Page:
I think one has to be a bit careful about the order in which books are read. There are two components to this. The first is timing; timing is important. I think I loved The Frozen Thames so much partially because it is an ice book, and it is an icy time of year. The other is order in which books are read; like toothpaste and orange juice, some just don't go properly one after the other, when they might be perfectly fine on their own.
I started to read Garden Spells by Sarah Addison Allen right after finishing The Wee Free Men. It's a book about gardens and magic, and I badly want to like it, and it just fell really flat. Painfully, disappointingly so. I started reading it, and thought, "I have to stop. I don't want to dislike this book." It had two counts against it: winter is a rotten time for reading books about wonderful gardens (because I can't quite remember what a garden feels like when there's two feet of snow on the ground); and Terry Pratchett is so brilliant and incisive and careful with his words. Reading Addison Allen immediately after Pratchett didn't show Addison Allen in the best light.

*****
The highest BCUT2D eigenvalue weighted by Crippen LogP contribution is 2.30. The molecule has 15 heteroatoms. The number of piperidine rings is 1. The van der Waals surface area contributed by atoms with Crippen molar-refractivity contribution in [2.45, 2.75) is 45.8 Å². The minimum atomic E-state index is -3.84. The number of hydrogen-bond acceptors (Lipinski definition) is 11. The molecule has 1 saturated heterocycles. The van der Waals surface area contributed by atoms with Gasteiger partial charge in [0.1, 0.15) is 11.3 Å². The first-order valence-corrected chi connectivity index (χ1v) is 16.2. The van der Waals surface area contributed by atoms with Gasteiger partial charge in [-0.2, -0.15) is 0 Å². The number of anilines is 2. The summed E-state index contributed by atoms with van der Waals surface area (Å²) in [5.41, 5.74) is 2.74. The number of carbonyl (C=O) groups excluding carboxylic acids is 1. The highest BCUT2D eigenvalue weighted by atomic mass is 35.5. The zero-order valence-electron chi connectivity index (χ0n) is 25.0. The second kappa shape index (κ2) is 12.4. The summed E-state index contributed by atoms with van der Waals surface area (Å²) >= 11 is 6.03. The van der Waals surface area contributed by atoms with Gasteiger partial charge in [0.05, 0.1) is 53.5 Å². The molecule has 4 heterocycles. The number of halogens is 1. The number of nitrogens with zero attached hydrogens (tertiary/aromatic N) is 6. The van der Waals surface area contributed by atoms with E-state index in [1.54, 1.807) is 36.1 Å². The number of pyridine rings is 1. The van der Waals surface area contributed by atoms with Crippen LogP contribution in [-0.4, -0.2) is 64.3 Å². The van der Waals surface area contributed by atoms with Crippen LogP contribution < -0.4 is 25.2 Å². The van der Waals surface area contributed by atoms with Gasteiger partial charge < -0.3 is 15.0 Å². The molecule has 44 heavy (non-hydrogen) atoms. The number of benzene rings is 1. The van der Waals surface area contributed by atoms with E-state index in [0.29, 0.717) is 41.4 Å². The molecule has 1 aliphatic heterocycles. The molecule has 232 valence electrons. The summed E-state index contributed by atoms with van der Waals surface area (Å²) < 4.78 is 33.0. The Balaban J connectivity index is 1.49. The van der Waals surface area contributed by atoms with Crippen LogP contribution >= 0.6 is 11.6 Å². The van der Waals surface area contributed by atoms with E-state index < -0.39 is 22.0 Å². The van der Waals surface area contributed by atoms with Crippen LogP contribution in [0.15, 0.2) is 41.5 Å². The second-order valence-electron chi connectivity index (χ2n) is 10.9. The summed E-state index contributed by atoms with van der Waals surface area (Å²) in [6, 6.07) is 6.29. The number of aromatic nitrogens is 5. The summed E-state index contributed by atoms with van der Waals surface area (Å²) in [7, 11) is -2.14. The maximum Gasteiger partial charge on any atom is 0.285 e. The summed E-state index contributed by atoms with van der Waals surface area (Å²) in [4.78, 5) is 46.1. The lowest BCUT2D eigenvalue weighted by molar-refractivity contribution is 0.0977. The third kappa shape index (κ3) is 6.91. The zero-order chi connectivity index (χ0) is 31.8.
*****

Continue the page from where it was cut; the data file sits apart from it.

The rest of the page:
It's not that I thought it was bad. It just didn't quite grab my attention in the way I had hoped, and I don't blame the author. I think it was just bad planning on my part.
Instead of Garden Spells, I moved on to an old favourite: Elizabeth Berg's Range of Motion. This is a comfort book for me, and I was needing some comfort after having to put down a book I was really looking forward to. Review is coming up.
I know exactly what you mean! The Wee Free Men is certainly an almost impossible act to follow!
What I really should have done was taken an extended break from reading anything, all the better to let The Wee Free Men sink in better... but that's not really something I can do so much!
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